This study also suggests that where the global ocean warming occurs is important for determining the vertical wind shear in the Atlantic hurricane main development region — within the 10°-20° North latitude belt that stretches from west Africa to Central America. Whether future global warming increases Atlantic hurricane activity will probably depend on the relative role induced by sustained long-term warming over the tropical oceans.

Observations from 1854 to 2006 show a warming of sea surface temperature occurring almost everywhere over the global ocean, with large warming in tropical regions of the Pacific, Atlantic, and Indian oceans. Warmer waters in the tropical Pacific, Indian and North Atlantic oceans produce opposite effects upon vertical wind shear; that is, warming in the tropical Pacific and Indian oceans increase vertical wind shear in the Atlantic hurricane main development region, while warming in the tropical North Atlantic decreases vertical wind shear. Overall, warming in the Pacific and Indian oceans is of greater impact and produces increased levels of vertical wind shear which suppresses Atlantic hurricane activity.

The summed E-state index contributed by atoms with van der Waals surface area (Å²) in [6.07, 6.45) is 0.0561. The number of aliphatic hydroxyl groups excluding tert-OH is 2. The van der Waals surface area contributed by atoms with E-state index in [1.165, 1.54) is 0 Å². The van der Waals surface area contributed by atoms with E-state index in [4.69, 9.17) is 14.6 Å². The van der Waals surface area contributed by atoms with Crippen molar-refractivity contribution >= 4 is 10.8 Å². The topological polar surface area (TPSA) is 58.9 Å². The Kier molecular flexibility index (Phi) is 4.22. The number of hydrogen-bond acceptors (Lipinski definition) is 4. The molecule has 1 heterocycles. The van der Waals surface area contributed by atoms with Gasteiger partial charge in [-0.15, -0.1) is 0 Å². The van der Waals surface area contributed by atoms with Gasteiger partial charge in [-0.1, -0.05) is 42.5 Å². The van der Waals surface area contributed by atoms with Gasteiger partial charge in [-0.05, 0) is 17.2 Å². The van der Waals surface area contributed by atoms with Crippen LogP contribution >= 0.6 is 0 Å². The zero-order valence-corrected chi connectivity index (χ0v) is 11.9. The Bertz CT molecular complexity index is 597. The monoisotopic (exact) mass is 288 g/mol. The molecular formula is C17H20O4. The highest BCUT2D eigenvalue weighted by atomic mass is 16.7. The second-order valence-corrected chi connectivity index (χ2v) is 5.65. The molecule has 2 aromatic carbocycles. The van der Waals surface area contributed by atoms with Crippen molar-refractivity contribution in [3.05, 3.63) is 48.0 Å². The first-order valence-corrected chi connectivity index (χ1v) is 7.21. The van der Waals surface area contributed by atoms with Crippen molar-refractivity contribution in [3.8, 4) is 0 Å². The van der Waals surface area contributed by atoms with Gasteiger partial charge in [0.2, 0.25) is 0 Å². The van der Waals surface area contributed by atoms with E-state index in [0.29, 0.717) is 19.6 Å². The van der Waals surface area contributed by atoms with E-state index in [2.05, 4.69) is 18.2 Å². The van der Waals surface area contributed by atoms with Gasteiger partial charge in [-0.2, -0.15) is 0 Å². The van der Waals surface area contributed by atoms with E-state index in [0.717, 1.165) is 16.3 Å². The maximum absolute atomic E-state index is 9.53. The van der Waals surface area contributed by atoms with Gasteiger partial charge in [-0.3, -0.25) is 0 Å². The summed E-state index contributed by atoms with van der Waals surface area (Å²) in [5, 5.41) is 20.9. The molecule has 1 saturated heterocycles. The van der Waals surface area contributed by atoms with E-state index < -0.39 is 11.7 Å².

The National Oceanic and Atmospheric Administration, an agency of the U.S. Commerce Department, is dedicated to enhancing economic security and national safety through the prediction and research of weather and climate-related events and information service delivery for transportation, and by providing environmental stewardship of our nation’s coastal and marine resources. Through the emerging Global Earth Observation System of Systems (GEOSS), NOAA is working with its federal partners, more than 70 countries and the European Commission to develop a global monitoring network that is as integrated as the planet it observes, predicts and protects.

Sincerely,

Craig McPeck
Chief Forecasting Operations